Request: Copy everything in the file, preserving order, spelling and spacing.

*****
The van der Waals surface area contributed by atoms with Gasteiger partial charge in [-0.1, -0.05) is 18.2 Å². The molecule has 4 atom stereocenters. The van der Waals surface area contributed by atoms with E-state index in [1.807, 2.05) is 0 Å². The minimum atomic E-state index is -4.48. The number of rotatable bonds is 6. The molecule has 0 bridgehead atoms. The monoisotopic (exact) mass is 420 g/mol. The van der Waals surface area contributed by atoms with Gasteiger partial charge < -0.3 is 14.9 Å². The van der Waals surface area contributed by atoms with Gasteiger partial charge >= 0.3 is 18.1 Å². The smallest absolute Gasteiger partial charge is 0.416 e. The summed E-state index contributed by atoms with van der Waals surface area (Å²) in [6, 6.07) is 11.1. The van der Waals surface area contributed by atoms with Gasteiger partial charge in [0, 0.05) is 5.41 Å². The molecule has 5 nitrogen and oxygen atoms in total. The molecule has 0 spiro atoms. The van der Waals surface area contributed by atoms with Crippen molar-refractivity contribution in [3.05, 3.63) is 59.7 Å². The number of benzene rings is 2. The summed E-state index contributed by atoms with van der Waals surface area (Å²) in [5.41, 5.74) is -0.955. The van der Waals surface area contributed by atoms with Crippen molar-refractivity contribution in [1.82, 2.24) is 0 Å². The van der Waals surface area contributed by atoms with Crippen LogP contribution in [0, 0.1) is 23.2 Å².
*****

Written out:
The van der Waals surface area contributed by atoms with Gasteiger partial charge in [-0.1, -0.05) is 18.2 Å². The molecule has 4 atom stereocenters. The van der Waals surface area contributed by atoms with E-state index in [1.807, 2.05) is 0 Å². The minimum atomic E-state index is -4.48. The number of rotatable bonds is 6. The molecule has 0 bridgehead atoms. The monoisotopic (exact) mass is 420 g/mol. The van der Waals surface area contributed by atoms with Gasteiger partial charge < -0.3 is 14.9 Å². The van der Waals surface area contributed by atoms with Gasteiger partial charge >= 0.3 is 18.1 Å². The smallest absolute Gasteiger partial charge is 0.416 e. The summed E-state index contributed by atoms with van der Waals surface area (Å²) in [6, 6.07) is 11.1. The van der Waals surface area contributed by atoms with Gasteiger partial charge in [0, 0.05) is 5.41 Å². The molecule has 5 nitrogen and oxygen atoms in total. The molecule has 0 spiro atoms. The van der Waals surface area contributed by atoms with Crippen molar-refractivity contribution in [3.05, 3.63) is 59.7 Å². The number of benzene rings is 2. The summed E-state index contributed by atoms with van der Waals surface area (Å²) in [5.41, 5.74) is -0.955. The van der Waals surface area contributed by atoms with Crippen molar-refractivity contribution in [1.82, 2.24) is 0 Å². The van der Waals surface area contributed by atoms with Crippen LogP contribution in [0, 0.1) is 23.2 Å².